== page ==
Called to Heal

Moorestown deacon applies medical training to missions, hospice

January 13, 2024 at 9:00 a.m.
Dr. Bertagnolli helps carry donated rice with one of the missionary brothers. Courtesy photo
Dr. Bertagnolli helps carry donated rice with one of the missionary brothers. Courtesy photo

By EMMALEE ITALIA
Contributing Editor

The following story is part of BE INSPIRED, a new feature of The Monitor reporting on ordinary people who inspire others through their extraordinary stories. 

Twenty-five years ago, when Dr. John Bertagnolli, Jr., D.O., told his wife, “I’m going to go on a mission trip,” she was immediately taken aback.

“She thought I hit my head — she’s a neurologist,” quipped the osteopathic doctor. “I had no idea how to get there, I just knew I had to go.”

That day in 1998 was inspired by a Catholic-based missionary agency advertisement in a bulletin from the couple’s Our Lady of Good Counsel Parish, Moorestown.

Ever since then, Dr. Bertagnolli has been offering medical assistance annually on mission trips primarily to Kingston, Jamaica. He also has lent his medical expertise to the hospice field, encountering people during some of their most physically challenging times.

Board-certified in family medicine and hospice and palliative care, Dr. Bertagnolli is a team director at Samaritan Healthcare & Hospice in New Jersey and a recently retired professor of family medicine at the Rowan-Virtua School of Osteopathic Medicine in Stratford. Since his ordination in 2011, he also has served as a permanent deacon for the Diocese of Trenton, at his home parish.

Experience Like no Other

Even as a doctor and a member of the clergy, the experience of making that first mission trip to Jamaica was sobering and challenging.

“We worked in shelters for the homeless, physically and mentally challenged adults and children,” he explained.

And in so doing, he began to see the dire need for medicine and other supplies that could improve their quality of life.

After examining sick children — and finding that nothing could be done for many of them — a missionary invited him to help feed the children a meal.

“He showed me these green trash bags [of food donations] and told me to take whatever was in the bags and put it in a blender,” Dr. Bertagnolli explained. “They were filled with light yellow wafers with vanilla crème — I had to blend and feed this slop to the kids. I said, ‘This will never happen again.’”

Dr. Bertagnolli now travels with whatever supplies, both food and medical, he can bring. Mailing supplies has proven to be challenging, as often two-thirds of what is mailed is confiscated and ends up on the black market. He also makes himself available in his other God-gifted role as a deacon, serving as a deacon at daily Mass during his mission trips.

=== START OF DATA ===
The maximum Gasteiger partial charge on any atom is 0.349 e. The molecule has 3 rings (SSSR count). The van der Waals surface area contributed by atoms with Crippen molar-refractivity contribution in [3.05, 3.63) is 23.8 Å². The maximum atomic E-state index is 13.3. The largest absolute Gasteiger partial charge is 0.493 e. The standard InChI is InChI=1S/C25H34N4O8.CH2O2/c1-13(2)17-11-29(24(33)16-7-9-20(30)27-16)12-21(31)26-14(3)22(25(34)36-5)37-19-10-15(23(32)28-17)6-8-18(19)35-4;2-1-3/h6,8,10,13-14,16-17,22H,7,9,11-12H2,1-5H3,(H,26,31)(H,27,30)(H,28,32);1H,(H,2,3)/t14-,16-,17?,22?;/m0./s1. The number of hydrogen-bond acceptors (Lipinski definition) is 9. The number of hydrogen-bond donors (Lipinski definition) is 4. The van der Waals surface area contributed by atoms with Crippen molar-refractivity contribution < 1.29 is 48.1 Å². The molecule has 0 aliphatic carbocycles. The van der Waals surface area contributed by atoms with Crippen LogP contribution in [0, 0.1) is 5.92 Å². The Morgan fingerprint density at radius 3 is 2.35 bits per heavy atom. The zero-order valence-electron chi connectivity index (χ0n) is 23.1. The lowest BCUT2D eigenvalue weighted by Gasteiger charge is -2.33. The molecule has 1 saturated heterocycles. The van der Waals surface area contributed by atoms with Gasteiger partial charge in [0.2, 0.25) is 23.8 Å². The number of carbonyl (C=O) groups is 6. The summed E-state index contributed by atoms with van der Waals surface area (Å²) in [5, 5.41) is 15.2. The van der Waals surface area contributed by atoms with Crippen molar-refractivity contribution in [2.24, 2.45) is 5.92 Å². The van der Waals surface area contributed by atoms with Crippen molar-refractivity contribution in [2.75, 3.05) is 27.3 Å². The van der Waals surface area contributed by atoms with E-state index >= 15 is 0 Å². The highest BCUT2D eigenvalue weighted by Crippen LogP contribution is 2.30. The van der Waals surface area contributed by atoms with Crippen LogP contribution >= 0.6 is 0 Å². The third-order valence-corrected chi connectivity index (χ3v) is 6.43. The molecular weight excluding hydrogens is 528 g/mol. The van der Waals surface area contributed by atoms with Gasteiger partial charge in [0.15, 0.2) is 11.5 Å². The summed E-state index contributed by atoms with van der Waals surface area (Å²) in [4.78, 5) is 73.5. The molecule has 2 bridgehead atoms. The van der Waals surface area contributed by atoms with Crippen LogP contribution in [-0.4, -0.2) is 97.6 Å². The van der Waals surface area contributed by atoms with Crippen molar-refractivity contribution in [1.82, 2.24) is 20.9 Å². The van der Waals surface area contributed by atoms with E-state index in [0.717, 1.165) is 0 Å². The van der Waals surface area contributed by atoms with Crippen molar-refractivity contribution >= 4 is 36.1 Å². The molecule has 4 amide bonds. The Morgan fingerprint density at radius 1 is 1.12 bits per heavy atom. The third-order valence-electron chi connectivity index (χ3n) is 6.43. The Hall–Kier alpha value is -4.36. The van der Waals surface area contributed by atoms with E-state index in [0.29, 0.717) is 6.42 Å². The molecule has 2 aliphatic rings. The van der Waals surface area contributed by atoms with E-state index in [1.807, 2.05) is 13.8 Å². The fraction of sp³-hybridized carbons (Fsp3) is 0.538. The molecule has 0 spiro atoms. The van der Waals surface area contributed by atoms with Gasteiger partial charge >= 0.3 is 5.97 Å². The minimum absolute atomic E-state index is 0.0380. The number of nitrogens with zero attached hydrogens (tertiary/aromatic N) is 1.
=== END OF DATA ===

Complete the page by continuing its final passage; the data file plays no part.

The annual trip expanded to include not only parishioners, but also medical students and residents from the hospitals where Dr. Bertagnolli works and teaches.

“Some former students that are now physicians come from all over the country to travel with us,” he said.

Accompanying the Dying

Dr. Bertagnolli’s work in hospice – care that focuses on comfort and quality of life of a person with a serious illness who is approaching the end of life – also began in the late 1990s as an offshoot of his work with Rowan’s house call program, in which some 500 patients received in-home medical care. Dr. Bertagnolli introduced hospice to the medical school and helped expand the program of study.

“I work for the oldest hospice in New Jersey,” he said. “We do not assist with MAID (Medical Aid in Dying); we make people comfortable as they go through the dying process.”

New Jersey is one of 10 states in which MAID is legal, but Dr. Bertagnolli said many families do not realize the hospice options of medicine, massages, music, visits from clergy and social workers. “Once the families are educated in what it offers, the overwhelming majority stay with hospice care.”

Another mission volunteer and Dr. Bertagnolli demonstrate to children at the orphanage that the nebulizer mask is not scary and that they can safely use it. Courtesy photo


Merging of Ministries

“Being ordained a deacon sort of brought everything full circle with my house call program and mission trips,” he reflected. “I’m asked many questions about how I would handle health-related issues, if it were my family … Many patients chose me as their physician because of my background as a deacon, and knowing I teach at a medical school, and have to be up to date.”